Plus, I had been otherwise committed to “figuring my shit out.” The last four years had been everything but tidy. I’ll spare you the litany of affronts my heart and body had endured. But, suffice to say, when you are the rabbit running for your life, it’s not a great time to plan your next big project. Neither is it a good time when you’re that rabbit freaked out in your hole wondering what you did wrong and how the world suddenly became full of hissing squirrels. Too many questions and not enough answers do not a blog make. Also, if I’m honest, I think I am one of those writers afraid of her own voice. I’d much rather get cozy in my corner and write obscure poetry only a few people will read. A blog is public, and the public judges. And what did I know about anything anyway?

But, there I was yesterday at the edge of those four years. According to my horoscope, planets were shifting above in uncommon fashion and now marked the beginning of a period of growth that would last the next eight years. Even without the stars, I knew I was on the verge of something. I had done a lot of internal work, a lot of crying, figuring out, hoping, and just letting go. I’d come to a place where I knew I’d be ok, better than ok.

My creative mind fired with a new intensity too. I’d find myself driving in the car to pick up more sponges or drop off more clothes at the Salvation Army with a tweaked sense of awareness; colors were brighter, people more fascinating, my ability to put two and two together amped. Everything was wondrous, wild, and full. Too, people seemed uncharacteristically drawn to me. A truck driver sped up to me while speeding on the highway and when I looked over, gave me a thumbs-up and a smile before driving away. Old friends sought me out for conversations and coffee. Three of them literally said they loved my energy and just wanted to be near it. Did I mention it was spring? Maybe it was the figs. They do have tons of magnesium, which elevates one’s serotonin levels.

Regardless, I still didn’t know what the blog was going to be about. I am primarily a poet, but I imagined writing essays about my daily life in the style of E.B. White on his New England farm, all those bright noticings making sense on the page, the internal work in real time, a blog to help other people, a blog about daily connections, a blog that reached for beauty like a child absent-mindedly reaches for a parents’ hand. Plus, yah, I still wanted to write the wine short stories and the book reviews.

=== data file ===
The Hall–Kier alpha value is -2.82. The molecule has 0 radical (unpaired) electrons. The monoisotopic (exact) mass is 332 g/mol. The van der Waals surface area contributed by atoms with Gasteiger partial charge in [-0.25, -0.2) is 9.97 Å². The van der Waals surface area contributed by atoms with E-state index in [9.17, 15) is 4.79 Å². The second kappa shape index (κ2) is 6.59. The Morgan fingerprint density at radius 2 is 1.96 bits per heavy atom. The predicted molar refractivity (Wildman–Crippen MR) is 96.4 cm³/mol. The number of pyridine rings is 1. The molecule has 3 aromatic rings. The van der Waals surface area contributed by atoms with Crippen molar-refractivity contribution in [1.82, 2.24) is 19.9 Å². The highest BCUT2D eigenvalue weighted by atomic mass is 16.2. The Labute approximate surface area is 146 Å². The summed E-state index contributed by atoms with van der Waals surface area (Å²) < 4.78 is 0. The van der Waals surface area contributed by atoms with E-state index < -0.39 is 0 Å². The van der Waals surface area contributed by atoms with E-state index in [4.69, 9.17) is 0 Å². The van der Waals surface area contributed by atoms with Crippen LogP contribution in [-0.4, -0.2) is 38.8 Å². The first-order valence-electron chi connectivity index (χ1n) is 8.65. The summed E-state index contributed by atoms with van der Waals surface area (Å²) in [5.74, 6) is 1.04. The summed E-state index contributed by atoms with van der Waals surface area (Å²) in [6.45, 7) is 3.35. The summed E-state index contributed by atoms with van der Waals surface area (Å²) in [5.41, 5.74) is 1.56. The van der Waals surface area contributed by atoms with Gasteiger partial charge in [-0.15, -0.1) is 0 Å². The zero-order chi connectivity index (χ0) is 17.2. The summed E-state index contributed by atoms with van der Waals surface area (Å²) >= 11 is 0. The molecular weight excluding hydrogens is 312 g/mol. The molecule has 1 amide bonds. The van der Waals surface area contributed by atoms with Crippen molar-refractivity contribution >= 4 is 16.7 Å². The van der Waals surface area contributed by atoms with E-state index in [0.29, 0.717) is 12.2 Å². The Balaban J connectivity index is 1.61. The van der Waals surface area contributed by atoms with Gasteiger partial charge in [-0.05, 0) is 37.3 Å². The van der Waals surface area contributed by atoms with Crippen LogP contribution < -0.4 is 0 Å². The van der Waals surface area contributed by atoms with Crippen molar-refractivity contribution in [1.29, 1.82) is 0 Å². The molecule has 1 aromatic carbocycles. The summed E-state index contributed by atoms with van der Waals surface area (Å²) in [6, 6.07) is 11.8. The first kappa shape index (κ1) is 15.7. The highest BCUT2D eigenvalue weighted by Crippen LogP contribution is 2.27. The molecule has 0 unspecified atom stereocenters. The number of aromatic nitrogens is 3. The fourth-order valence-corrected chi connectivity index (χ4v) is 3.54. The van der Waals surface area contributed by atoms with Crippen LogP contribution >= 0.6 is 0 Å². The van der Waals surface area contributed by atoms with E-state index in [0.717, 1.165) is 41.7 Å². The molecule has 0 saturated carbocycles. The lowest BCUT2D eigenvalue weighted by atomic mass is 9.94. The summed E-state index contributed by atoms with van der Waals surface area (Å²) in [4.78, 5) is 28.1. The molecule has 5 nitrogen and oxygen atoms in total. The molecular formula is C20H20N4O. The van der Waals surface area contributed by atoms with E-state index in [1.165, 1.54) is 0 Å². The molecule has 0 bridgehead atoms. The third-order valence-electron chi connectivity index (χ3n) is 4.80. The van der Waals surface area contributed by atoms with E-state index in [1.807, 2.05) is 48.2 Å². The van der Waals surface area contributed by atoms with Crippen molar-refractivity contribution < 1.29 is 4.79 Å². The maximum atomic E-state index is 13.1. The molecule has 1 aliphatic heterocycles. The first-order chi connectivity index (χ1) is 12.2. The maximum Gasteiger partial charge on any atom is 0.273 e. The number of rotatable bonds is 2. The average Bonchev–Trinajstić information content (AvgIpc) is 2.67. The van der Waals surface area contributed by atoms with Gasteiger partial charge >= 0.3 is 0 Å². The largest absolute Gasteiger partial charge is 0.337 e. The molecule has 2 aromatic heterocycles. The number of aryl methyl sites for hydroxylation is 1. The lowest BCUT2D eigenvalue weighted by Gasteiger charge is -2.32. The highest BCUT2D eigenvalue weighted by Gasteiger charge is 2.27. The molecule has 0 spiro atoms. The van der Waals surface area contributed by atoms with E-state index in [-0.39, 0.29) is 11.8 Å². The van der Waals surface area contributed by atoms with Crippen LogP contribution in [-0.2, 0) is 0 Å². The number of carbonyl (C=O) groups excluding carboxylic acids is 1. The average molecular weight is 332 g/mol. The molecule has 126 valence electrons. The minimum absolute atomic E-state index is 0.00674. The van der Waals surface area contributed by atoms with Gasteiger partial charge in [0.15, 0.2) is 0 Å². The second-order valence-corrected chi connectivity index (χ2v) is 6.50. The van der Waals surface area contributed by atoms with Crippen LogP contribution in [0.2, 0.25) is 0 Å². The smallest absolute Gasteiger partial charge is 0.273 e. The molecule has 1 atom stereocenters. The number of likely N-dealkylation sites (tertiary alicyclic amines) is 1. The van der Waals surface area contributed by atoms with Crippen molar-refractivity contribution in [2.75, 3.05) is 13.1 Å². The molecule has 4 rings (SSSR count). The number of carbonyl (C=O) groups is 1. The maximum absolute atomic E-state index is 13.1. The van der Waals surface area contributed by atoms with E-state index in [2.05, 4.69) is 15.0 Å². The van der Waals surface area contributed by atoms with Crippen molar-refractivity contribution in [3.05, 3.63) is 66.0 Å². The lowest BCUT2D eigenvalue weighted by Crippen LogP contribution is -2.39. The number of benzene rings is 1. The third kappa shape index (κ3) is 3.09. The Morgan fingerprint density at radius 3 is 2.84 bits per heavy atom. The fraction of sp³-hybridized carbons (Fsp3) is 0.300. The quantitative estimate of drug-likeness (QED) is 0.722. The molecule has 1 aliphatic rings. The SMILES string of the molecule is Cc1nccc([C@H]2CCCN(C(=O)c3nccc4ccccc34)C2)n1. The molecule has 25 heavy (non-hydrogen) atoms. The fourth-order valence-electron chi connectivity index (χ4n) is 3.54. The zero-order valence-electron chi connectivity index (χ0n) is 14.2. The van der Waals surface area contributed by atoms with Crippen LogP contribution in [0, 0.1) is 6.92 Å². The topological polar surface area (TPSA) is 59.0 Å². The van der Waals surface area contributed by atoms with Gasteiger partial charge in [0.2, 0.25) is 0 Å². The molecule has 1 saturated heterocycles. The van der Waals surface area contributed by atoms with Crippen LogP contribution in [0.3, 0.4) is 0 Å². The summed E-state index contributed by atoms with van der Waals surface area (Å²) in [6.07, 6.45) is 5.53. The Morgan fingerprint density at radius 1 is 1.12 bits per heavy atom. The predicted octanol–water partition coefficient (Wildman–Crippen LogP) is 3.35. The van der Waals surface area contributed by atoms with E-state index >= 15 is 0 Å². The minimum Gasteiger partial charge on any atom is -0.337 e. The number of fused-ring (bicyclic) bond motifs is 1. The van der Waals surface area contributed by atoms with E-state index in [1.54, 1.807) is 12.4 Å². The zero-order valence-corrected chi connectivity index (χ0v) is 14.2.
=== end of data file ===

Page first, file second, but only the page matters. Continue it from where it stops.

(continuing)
My thoughts scattered, I went to my bookshelf as I often do when looking for answers and pulled out The Book of Laughter and Forgetting, by Milan Kundera in search of some guidance—a title for my blog perhaps, something to point me in a direction. I’m a huge fan of Kundera’s. This book is my favorite. Laughter and forgetting, right up my alley. In that quiet and clean kitchen, I held the book and let my fingers quickly flip through the pages until I landed on a spot that felt good. By that, I mean a place my body chose rather than my mind. I opened to the page, closed my eyes, and pointed. When I looked, my finger was on the word “poems.” The book is 236 pages, small print, and I landed on poems. I was stunned and dismayed.

Sigh. I thought I was writing essays. In fact, recently I haven’t been sure about poetry at all. I’ve even considered giving up on it for other genres. But when seeking answers blindly in the pages of a book authored by a dead writer from Prague, one must acquiesce.

Ok. Poems and what? I flipped the pages and pointed again. The next word was “and.” One more time, I thought. Poems and what, Milan? “Possible.” Well, that’s an adjective, so Poems And Possible what? Next word…”Inconceivables.” My body nearly shook.

I loved the idea of inconceivables. In that word stood the events of my unknown future, events I welcomed and which Kundera was suggesting would be equal to poetry as if in one hand were poems and in the other the details of my new life. Hmmm.

“Possible” suggested possibility suggested positivity.

Poems and Possible Inconceivables? Is that the name of the blog? Can any kind of writing, any thing for that matter, be a poem given the proper sun and water—my essays, my empty kitchen?

Just for yucks, I shuffled the pages once more, found a page that felt good, and dragged the tip of my finger along the paper with my eyes closed. I stopped and opened my eyes to find my finger in a spot between lines. On the line above my finger were the words “Yes, she wanted.” And in the line below my finger were the words “Yes, she wanted.” It was one of those rare occasions in prose when a repetition falls right in the same spot on the next line. Gertrude Stein said that repetition is insistence. Yes, she wanted poems and possible

Yes, she wanted poems and possible inconceivables. Yes, I did want poems and possible inconceivables. Perhaps this was my tombstone inscription as well. (If I die and you read this, make it so.)

Right then, I wrote to a group of my friends to tell them the news. Kundera had spoken to me. He truly understood. Then, I got the email. There was a full-price offer on the house from a young couple who thought it would be “a perfect place to start their family.” It isn’t going to be easy, I wanted to tell them.

The tulips in the vase looked at me, and I looked back out the kitchen window, empty fig-bag on the table. There stood a long forgotten swing set climbing gym contraption, mossy now and part of the scenery. I wanted to go out there and sit and stare at this house. Instead, I went back to the bookshelf where I found a book my daughter made in the fifth grade. She had taken one of my poems and had written one line on each page, fully illustrated with an accordion fold. I opened it to a random page, closed my eyes, and pointed. A snow-covered emptiness filled the page—white and blue with a black car on a gray road, the outlines of small birds on the ground–and words I’d written just about four years ago: “Why are the birds here? Why don’t they fly?”